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Unformatted text preview: siren. “Can I go in?” But she didn’t wait for the answer. She ran the short distance
of the path and shoved past Mama.
Frau Holtzapfel was unmoved at the table.
What do I say? Liesel thought.
How do I get her to move?
When the sirens took another breath, she heard Rosa calling out. “Just leave her, Liesel, we have to go! If she
wants to die, that’s her business,” but then the sirens resumed. They reached down and tossed the voice away.
Now it was only noise and girl and wiry woman.
“Frau Holtzapfel, please!”
Much like her conversation with Ilsa Hermann on the day of the cookies, a multitude of words and sentences
were at her fingertips. The difference was that today there were bombs. Today it was slightly more urgent. THE OPTIONS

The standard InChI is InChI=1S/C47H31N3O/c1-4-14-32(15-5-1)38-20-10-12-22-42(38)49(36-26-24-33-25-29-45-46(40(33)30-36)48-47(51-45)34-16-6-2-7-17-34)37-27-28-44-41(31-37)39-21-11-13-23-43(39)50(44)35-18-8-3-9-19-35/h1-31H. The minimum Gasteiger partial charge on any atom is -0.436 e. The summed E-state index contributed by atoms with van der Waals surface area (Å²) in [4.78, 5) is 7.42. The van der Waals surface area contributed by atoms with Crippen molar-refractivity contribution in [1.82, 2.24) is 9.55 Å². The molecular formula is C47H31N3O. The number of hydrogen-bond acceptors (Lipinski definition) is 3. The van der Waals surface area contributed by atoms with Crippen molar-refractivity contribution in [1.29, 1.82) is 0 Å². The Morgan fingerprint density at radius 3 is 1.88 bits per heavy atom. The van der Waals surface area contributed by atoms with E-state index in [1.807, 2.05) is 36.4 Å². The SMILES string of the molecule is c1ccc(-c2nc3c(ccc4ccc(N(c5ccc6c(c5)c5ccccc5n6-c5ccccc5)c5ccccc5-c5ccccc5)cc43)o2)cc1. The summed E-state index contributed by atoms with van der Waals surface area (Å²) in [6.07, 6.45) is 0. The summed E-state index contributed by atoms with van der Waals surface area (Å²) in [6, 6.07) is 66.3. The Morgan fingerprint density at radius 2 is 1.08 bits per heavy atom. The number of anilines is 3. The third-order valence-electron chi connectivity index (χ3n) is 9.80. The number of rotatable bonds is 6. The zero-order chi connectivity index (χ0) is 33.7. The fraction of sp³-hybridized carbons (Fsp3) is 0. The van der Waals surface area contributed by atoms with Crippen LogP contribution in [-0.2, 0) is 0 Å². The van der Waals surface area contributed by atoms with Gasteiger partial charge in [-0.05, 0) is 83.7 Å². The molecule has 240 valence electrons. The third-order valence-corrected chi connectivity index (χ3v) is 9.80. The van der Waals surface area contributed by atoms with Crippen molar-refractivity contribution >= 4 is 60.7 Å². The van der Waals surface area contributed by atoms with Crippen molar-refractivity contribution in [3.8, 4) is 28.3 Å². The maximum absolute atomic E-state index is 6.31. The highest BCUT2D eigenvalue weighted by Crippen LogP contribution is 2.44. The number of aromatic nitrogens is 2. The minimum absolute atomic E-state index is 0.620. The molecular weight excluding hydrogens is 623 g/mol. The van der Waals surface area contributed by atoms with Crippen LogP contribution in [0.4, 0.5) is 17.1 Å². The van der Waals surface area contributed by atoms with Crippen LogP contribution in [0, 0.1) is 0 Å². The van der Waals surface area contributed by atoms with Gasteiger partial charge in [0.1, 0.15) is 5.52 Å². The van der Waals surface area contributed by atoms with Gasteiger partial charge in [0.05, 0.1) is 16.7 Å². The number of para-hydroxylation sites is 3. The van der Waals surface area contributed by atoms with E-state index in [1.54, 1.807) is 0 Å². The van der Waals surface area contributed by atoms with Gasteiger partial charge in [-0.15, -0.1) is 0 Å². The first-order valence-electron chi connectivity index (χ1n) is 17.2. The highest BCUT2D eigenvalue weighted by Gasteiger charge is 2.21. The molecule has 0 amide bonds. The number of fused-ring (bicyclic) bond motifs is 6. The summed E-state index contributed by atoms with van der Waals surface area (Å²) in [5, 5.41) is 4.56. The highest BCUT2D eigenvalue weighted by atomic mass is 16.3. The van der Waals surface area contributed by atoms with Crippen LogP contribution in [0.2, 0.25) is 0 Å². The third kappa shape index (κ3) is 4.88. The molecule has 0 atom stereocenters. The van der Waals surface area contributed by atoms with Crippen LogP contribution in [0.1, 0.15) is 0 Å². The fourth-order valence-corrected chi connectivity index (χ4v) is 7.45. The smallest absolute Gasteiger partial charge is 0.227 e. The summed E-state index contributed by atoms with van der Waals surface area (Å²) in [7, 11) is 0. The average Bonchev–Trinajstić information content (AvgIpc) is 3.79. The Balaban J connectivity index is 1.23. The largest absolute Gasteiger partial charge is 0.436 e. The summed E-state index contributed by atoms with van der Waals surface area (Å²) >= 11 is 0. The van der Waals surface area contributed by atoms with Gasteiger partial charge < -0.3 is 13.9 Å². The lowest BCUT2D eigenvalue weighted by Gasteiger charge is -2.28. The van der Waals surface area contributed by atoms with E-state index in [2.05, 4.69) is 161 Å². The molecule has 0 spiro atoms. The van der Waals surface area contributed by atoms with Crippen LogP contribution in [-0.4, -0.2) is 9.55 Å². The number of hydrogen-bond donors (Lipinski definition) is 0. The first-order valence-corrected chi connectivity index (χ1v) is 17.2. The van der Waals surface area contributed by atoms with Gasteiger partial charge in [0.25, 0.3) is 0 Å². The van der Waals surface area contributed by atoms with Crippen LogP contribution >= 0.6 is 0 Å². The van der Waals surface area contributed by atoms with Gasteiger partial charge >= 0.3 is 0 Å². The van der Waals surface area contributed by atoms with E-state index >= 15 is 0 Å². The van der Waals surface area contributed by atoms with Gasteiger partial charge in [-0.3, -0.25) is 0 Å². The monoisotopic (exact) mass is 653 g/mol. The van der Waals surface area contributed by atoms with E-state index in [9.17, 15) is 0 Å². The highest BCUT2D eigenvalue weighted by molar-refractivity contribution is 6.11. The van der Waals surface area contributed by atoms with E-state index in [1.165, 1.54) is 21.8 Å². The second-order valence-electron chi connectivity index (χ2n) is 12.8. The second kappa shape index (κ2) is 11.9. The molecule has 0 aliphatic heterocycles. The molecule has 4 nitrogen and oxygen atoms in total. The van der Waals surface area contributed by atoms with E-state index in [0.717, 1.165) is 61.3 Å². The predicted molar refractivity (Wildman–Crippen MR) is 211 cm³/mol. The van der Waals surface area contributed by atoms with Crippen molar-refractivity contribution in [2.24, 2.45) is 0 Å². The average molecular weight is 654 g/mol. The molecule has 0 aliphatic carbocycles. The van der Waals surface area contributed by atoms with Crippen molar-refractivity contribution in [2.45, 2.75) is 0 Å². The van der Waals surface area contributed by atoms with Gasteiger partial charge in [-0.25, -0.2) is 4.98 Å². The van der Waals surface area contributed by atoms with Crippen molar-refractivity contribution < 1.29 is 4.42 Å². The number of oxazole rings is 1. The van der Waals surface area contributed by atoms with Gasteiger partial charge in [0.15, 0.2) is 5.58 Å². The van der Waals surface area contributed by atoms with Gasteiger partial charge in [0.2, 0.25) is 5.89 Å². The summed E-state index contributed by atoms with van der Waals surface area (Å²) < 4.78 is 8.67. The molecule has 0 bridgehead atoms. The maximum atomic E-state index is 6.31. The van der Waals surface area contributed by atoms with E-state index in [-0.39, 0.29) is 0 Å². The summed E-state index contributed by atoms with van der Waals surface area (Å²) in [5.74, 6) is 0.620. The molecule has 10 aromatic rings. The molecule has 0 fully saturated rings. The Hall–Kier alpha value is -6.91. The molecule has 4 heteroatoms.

• “Frau Holtzapfel, we have to go.”
• “Frau Holtzapfel, we’ll die if we stay here.”
• “You still have one son left.”
• “Everyone’s waiting for you.”
• “The bombs will blow your head off.”
• “If you don’t come, I’ll stop coming to read to you, and that means you’ve lost your only friend.”
She went with the last sentence, calling the words directly through the sirens. Her hands were planted on the
The woman looked up and made her decision. She didn’t move.
Liesel left. She withdrew herself from the table and rushed from the house.
Rosa held open the gate and they started running to number forty-five. Michael Holtzapfel remained stranded
on Himmel Street.
“Come on!” Rosa implored him, but the returned soldier hesitated. He was just about to make his way back
inside when something turned him around. His mutilated hand was the only thing attached to the gate, and
shamefully, he dragged it free and followed.
They all looked back several times, but there was still no Frau Holtzapfel.
The road seemed so wide, and when the final siren evaporated into the air, the last three people on Himmel
Street made their way into the Fiedlers’ basement.
“What took you so long?” Rudy asked. He was holding the toolbox.
Liesel placed her bag of books on...
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- Winter '13